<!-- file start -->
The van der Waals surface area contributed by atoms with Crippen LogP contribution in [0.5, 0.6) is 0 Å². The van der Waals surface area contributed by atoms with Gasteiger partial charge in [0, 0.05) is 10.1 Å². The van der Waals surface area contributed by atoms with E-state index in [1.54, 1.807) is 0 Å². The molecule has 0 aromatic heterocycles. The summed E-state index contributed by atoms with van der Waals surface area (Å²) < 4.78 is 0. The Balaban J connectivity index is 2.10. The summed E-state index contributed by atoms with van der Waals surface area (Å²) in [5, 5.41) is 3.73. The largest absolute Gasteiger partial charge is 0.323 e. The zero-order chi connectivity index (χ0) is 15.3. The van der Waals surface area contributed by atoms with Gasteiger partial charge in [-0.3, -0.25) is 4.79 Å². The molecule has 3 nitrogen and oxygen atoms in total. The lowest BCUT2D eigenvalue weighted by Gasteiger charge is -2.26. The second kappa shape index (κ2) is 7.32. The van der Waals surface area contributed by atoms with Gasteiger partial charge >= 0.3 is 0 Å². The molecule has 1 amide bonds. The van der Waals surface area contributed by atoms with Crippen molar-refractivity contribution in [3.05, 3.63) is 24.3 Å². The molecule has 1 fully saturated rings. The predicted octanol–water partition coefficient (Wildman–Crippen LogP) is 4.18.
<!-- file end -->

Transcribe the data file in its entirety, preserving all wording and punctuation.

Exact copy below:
The van der Waals surface area contributed by atoms with Crippen LogP contribution in [0.5, 0.6) is 0 Å². The van der Waals surface area contributed by atoms with Gasteiger partial charge in [0, 0.05) is 10.1 Å². The van der Waals surface area contributed by atoms with E-state index in [1.54, 1.807) is 0 Å². The molecule has 0 aromatic heterocycles. The summed E-state index contributed by atoms with van der Waals surface area (Å²) < 4.78 is 0. The Balaban J connectivity index is 2.10. The summed E-state index contributed by atoms with van der Waals surface area (Å²) in [5, 5.41) is 3.73. The largest absolute Gasteiger partial charge is 0.323 e. The zero-order chi connectivity index (χ0) is 15.3. The van der Waals surface area contributed by atoms with Gasteiger partial charge in [-0.3, -0.25) is 4.79 Å². The molecule has 3 nitrogen and oxygen atoms in total. The lowest BCUT2D eigenvalue weighted by Gasteiger charge is -2.26. The second kappa shape index (κ2) is 7.32. The van der Waals surface area contributed by atoms with Gasteiger partial charge >= 0.3 is 0 Å². The molecule has 1 amide bonds. The van der Waals surface area contributed by atoms with Crippen molar-refractivity contribution in [3.05, 3.63) is 24.3 Å². The molecule has 1 fully saturated rings. The predicted octanol–water partition coefficient (Wildman–Crippen LogP) is 4.18.